What Laws Small Business Owners Should Consider?
There are many laws that small business owners need to be aware of and consider as they hire employees and grow their businesses. Even if you’re only hiring one employee, you need to check employment laws to make sure you’re in compliance.
It’s overwhelming as well as exciting when you hire your first set of employees. You’re excited because it’s a sign all your hard work is paying off since your business has grown large enough to require extra hands. However, it can be overwhelming when you’re confused about the laws and want to make sure you don’t accidentally get yourself in trouble. To help ease the confusion, here are five main areas you need to look into:
Laws That Apply to All Businesses Regardless of Size
Some laws are business size specific, whereas others apply to businesses of all sizes. Research the laws that are applicable to all businesses regardless of size. You must always follow them. Here are some laws that you and all other business owners need to abide by:
Child labor laws
Fair Labor Standards Act (FLSA)
Employee Safety – OSHA
Military service leave
Independent contractor rules by the IRS
Display of appropriate notices and posters
Immigration Reform and Control Act – Form I-9
Based on how many employees you have, there may be additional laws you need to follow. You’ll have to check your state and local laws to know what they are.
Understand the Definition of an Employee in Law
In order to remain in compliance with employment laws, you must understand what counts as an employee in law. You don’t want your small business to be punished over a misunderstanding of what constitutes an employee. Independent contractors don’t count as employees, but all other hires do.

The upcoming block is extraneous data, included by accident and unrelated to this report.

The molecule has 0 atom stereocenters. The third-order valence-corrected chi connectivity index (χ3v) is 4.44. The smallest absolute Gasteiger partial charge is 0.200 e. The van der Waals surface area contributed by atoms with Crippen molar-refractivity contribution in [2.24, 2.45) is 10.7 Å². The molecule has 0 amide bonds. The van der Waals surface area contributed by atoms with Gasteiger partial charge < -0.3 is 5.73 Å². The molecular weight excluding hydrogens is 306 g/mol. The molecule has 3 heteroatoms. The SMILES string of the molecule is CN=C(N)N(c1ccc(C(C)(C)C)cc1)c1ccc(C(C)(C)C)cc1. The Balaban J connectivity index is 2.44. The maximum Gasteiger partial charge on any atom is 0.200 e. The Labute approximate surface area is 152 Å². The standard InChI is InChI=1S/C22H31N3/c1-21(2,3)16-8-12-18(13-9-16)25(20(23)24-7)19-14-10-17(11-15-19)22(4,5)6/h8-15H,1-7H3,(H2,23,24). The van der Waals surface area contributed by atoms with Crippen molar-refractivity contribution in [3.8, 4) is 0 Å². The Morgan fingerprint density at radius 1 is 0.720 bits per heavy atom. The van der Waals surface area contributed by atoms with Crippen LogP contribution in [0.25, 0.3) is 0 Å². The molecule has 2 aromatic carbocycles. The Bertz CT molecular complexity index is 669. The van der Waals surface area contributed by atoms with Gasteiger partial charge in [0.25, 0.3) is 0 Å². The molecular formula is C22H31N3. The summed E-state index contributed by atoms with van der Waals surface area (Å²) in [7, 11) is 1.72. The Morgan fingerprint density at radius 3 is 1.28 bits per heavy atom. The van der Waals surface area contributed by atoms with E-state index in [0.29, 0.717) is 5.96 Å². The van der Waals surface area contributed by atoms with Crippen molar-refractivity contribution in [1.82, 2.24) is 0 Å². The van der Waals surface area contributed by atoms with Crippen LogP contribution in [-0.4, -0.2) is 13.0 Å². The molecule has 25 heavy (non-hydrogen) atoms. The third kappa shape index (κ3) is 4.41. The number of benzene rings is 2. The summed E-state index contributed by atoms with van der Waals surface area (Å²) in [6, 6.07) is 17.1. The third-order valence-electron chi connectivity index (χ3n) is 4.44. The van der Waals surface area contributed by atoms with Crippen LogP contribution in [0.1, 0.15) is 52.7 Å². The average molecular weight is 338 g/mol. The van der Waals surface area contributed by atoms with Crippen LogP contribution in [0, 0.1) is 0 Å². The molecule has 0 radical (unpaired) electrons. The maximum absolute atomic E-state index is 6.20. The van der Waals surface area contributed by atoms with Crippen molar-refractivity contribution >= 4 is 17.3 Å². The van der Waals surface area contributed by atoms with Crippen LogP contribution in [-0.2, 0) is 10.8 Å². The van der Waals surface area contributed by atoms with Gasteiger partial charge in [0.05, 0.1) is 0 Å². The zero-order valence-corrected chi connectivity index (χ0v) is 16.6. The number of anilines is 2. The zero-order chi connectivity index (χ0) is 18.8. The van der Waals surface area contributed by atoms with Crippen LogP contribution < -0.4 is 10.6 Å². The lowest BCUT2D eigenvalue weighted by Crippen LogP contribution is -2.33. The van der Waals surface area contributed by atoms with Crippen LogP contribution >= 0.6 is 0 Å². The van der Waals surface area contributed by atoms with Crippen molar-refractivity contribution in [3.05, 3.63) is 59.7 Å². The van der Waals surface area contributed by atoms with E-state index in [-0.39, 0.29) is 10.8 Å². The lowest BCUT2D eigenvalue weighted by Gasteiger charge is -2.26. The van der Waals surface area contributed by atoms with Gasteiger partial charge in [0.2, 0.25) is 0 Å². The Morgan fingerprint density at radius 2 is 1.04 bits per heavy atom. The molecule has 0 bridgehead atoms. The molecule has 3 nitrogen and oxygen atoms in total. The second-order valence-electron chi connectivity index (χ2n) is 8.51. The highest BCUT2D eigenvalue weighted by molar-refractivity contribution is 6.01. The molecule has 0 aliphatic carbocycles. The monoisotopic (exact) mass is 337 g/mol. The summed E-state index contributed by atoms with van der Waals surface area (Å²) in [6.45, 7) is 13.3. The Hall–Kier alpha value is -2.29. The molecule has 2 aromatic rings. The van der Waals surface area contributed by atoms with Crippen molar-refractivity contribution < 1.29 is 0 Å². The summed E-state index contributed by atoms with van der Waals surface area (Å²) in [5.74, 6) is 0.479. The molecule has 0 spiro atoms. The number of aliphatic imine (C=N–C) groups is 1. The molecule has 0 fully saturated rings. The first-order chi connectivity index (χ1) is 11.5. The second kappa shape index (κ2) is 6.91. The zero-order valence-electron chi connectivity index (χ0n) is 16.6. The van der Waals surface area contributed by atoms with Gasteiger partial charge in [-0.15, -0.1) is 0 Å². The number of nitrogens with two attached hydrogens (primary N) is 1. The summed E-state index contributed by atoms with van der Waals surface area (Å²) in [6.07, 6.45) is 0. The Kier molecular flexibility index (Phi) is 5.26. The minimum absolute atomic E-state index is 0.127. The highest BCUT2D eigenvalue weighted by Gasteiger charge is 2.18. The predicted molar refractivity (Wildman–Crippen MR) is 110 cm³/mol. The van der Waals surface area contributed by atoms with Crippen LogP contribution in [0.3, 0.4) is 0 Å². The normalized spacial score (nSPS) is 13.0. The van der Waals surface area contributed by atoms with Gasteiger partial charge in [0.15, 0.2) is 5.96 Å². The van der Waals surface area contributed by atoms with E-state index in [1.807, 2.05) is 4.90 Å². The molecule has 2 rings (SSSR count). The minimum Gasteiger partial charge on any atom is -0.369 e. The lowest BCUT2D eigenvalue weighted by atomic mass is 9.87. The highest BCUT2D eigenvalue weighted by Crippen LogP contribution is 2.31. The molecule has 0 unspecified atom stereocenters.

Even if an individual only works one day a week, they are an employee unless they’re an independent contractor. Temporary employees are still employees even if you found them through an employment agency. To calculate your employee count if your payroll varies weekly, look at the 20 weeks of the year with the highest staff count.
Seemingly Minor Laws Matter
You already know the “common sense” laws, such as child labor, workers’ compensation, and anti-discrimination, but what about the lesser known laws that seem minor? Don’t ignore these laws. Your small business could get caught if you do. For instance, business owners are expected to allow their employees to leave work for their children’s school activities.
Check the Laws Before Hiring New Employees
Get into the habit of checking the laws before hiring new employees because employment laws may change. Even if you’re only adding one new hire, you need to be up-to-date with legalities surrounding employment. It’s a hassle but fines and court hearings are a bigger hassle. Prevent lawsuits and fines by diligently checking the laws before hiring new employees.
Check the Laws Again After Making Changes to Your Business
Hiring a new employee isn’t the only time you should check employment laws. Any time you make a change to your small business warrants checking the laws in relation to employment. Seemingly irrelevant changes may have been addressed in new employment laws since you last hired or last made a change to your business.
Understanding the employment laws that your small business must follow is essential for keeping your small business out of a court room. In order to always stay in compliance, develop the habit of checking employment laws after making changes to your business, checking employment laws when hiring a new employee, obeying the seemingly minuscule laws, understanding the definition of an employee in legal terms, and following the laws that apply to all businesses.